CCTV footage shows moment OAP axe killer Oliver Doran killer is caught in the act
The clip, exclusively obtained by the Sunday World, was key to convicting Doran of the brutal murder of an innocent man
This CCTV footage shows the moment OAP killer Oliver Doran clumsily left his bloodied fingerprints on a railing after falling and dropping an axe he had used to kill a 76-year-old.
The clip, exclusively obtained by theSunday World,was key to convicting Doran, who was sentenced this week, of the brutal murder of an innocent man.
“This is moment that cost Doran any hope he had of getting away with the killing,” a source told the Sunday World.
“He fell as he picked up the axe, and as he dragged himself up from the ground, he left fingerprints, painted in his victim’s blood on the railing.”
Earlier this week, violent criminal Doran, with an address at the Sophia housing complex in Cork Street, was sentenced to life in prison for the frenzied April 2021 axe murder of pensioner Kwok Ping Cheng at the nearby Robinson’s Court assisted living complex in Dublin 8.
In the wake of the verdict, CCTV from the night of the killing – showing Doran’s arrival and chaotic exit from the complex an hour and 20 minutes later – was obtained by this newspaper.
Doran, who despite being only 24 years of age, had already clocked up 98 convictions for offences including thefts, violent disorder, robbery, assault and possession of knives, by the time CCTV captures him entering the pensioner’s complex at 9.49pm on April 28, 2021.
Wearing black runners, tracksuit pants and a jacket with a hood covering his face, Doran walked briskly past the camera before turning the corner to Cheng’s home where he accessed the pensioner’s ground-floor terraced home by breaking in through a rear window.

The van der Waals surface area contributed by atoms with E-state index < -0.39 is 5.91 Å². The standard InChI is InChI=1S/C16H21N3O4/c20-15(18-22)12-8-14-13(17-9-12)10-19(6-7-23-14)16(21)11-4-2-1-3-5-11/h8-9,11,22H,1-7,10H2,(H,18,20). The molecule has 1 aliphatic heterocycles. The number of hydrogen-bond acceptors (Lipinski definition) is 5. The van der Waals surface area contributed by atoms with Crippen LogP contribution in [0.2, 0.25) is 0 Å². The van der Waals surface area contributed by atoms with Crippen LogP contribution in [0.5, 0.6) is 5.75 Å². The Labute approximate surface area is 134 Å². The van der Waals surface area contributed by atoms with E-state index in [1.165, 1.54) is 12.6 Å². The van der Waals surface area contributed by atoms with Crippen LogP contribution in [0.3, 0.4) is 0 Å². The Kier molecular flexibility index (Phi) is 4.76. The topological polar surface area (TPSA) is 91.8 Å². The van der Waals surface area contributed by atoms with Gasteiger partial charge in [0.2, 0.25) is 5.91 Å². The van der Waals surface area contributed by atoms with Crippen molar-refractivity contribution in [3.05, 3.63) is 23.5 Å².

Once inside, the killer, who had arrived at the scene carrying the axe he had brought from home, inflicted a barbaric attack on Cheng, known affectionately in the estate as ‘Chinese George’, over a period of 80 minutes.
“What he did to poor George inside the flat that night was horrific,” the source who provided us with the CCTV told the Sunday World.
“And for what – to steal his pension? Poor George didn’t speak much English – all he’d ever do is smile and give you a thumbs up when he walked past.”
During the 1 hour and 20 minutes in the apartment, Doran rained blows from the axe down on the head, arms and body of innocent Cheng.
State Pathologist, Dr Heidi Okkers said Cheng suffered multiple broken bones in the attack, as well as dozens of wounds that exposed his skull and underlying bones.
The most severe injuries were scalp lacerations and these were most likely caused by an axe which had been shown to her at the scene.
The pensioner also had multiple chop injuries, abrasions and bruises on his forearms and hands in keeping with defence injuries.
And, in addition, there was a fracture of the jaw and the left tibia and these were caused by blunt force trauma, most like caused by the blunt end of the axe or by kicking or punching, she told the court.